This is the second part of a journey through Marble Hornets, a YouTube-based horror mystery series. You can find the introductory post here.
Let’s get started, shall we? As I mentioned in the first post, I’ll be adding commentary to each of the videos, looking at both the unfolding story and the mechanics of the storytelling. I won’t be including out-of-game information, or details which have yet to be revealed — I want this account to be as faithful as possible to the experience of watching Marble Hornets as it was released. That means that there will be no significant spoilers as you’re reading this account; I would caution you, if this is your first time through Marble Hornets, not to search for any further information about the series online unless your resistance to spoilers is particularly high. I believe the series is strong enough that it can be enjoyed more than once, so knowing some of the final outcomes won’t necessarily ruin your enjoyment, but part of the pleasure of a mystery series is being engaged in the unfolding of the plot.
So, welcome to the beginning.
Introduction (June 20, 2009)
As I mentioned above, I don’t want to introduce out-of-game information that will change our understanding of events, but I don’t think it hurts to clarify that our nameless narrator is named Jay. He is evidently a former friend of Alex Krailie, a film student who underwent some kind of breakdown while making his student film, Marble Hornets. The tapes were shot in 2006, and examined by Jay in the summer of 2009. It isn’t clear if the footage in this film was taken from the Marble Hornets tapes, or was shot by Jay.
It’s an oddly stylized introduction: one might expect Jay to record a piece straight to camera, but offering white-text captions over ambiguous footage is instead cool, inhuman and authoritative. Our purpose here is not to connect with Jay, but with Alex. One is our narrator, the other the protagonist. This is going to be a major theme — and source of narrative tension and conflict — through the entire series. We must, when discussing Marble Hornets, always be mindful of the voice behind the footage we’re seeing, and where and when the video was edited.
Entry #1 (June 20, 2009)
Entry #1 is where things really get started. We have text narration by Jay, telling us that he has already watched tapes of raw footage and found nothing interesting, that this clip apparently takes place in Alex’s home, and that there’s no associated audio. We then see someone turn out a light, take the camera to a window, and peer out into the night. A tall, faceless figure is standing on the porch; his head snaps around suddenly to look at the camera, which ducks back out of sight. Jay concludes by assuring us that he’ll keep watch our for similar occurrences — yeah, I should hope so, Jay — and the video ends.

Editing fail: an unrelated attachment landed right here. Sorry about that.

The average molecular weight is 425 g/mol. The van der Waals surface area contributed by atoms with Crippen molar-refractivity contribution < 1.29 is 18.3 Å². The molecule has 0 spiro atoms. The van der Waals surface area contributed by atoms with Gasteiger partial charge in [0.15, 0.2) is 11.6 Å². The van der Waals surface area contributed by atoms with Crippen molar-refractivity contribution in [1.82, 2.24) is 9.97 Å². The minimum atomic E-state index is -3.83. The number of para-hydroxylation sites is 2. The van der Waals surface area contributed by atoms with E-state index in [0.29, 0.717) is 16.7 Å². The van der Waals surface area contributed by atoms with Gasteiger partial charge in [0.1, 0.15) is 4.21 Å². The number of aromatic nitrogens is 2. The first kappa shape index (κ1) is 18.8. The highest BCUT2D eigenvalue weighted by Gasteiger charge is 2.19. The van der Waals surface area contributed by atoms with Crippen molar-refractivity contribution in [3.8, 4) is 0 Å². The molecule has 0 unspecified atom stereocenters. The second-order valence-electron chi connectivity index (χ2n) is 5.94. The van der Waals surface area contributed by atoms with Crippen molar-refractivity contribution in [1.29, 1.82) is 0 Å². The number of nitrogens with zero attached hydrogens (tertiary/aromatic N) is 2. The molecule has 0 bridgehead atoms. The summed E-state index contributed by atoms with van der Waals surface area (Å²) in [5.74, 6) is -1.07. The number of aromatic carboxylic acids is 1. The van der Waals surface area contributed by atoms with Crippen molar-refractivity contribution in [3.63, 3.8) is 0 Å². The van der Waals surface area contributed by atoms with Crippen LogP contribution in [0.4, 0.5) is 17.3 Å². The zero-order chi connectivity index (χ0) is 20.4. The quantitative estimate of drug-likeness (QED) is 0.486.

After being primed by the Introduction video, we’re immediately thrust into a strange confrontation. There is something undeniably chilling about the way the figure moves, but whoever shot this footage originally may already be aware of the faceless figure, and is trying to avoid it; turning out the light and creeping to the window might suggest that the person who shot this footage — presumably Alex — knows that the figure is out there, and is trying, apparently unsuccessfully, to remain hidden from it.
Is this Alex’s home? Did Alex shoot this footage? How did he know the figure was outside? Did the figure know he was being watched?
Entry #2 (June 21, 2009)
We begin with Jay’s already-familiar white-text captions, advising us that the events of this tape seem to take place prior to the events of Entry #1. Alex describes a late-night encounter with “a really tall guy” while walking his dog. Alex is driving out to the spot where he saw the man, but there is nothing to be found. The tape ends, and Jay connects the tall figure Alex describes with the figure outside his house in Entry #1.
Jay’s introduction is very important: until now, there was no reason to suspect that the story would play out in anything other than linear order, but this is an explicit warning that the chronology will be more complicated. This is one of the key narrative elements of Marble Hornets, and will continue to play an important part throughout the rest of the series. It also introduces another key element: the absence of an expected reveal. Marble Hornets build tension beautifully, by oftentimes choosing to preserve ambiguity.
Also, I should point out that there are some people who claim to see the tall figure in this entry: at the 51 second mark, Alex says, “… the light that he was standing under.” Immediately to the left of the streetlight, there is a white blur. Some viewers have interpreted that as the tall man’s face, but I see nothing conclusive.
Shortly after posting Entry #2, Jay creates the @marblehornets Twitter account. I won’t transcribe every tweet, since the vast majority of them are notifications about the entries as they are posted, but when the tweets are relevant to the story, I’ll include them like so:
@marblehornets, June 21, 2009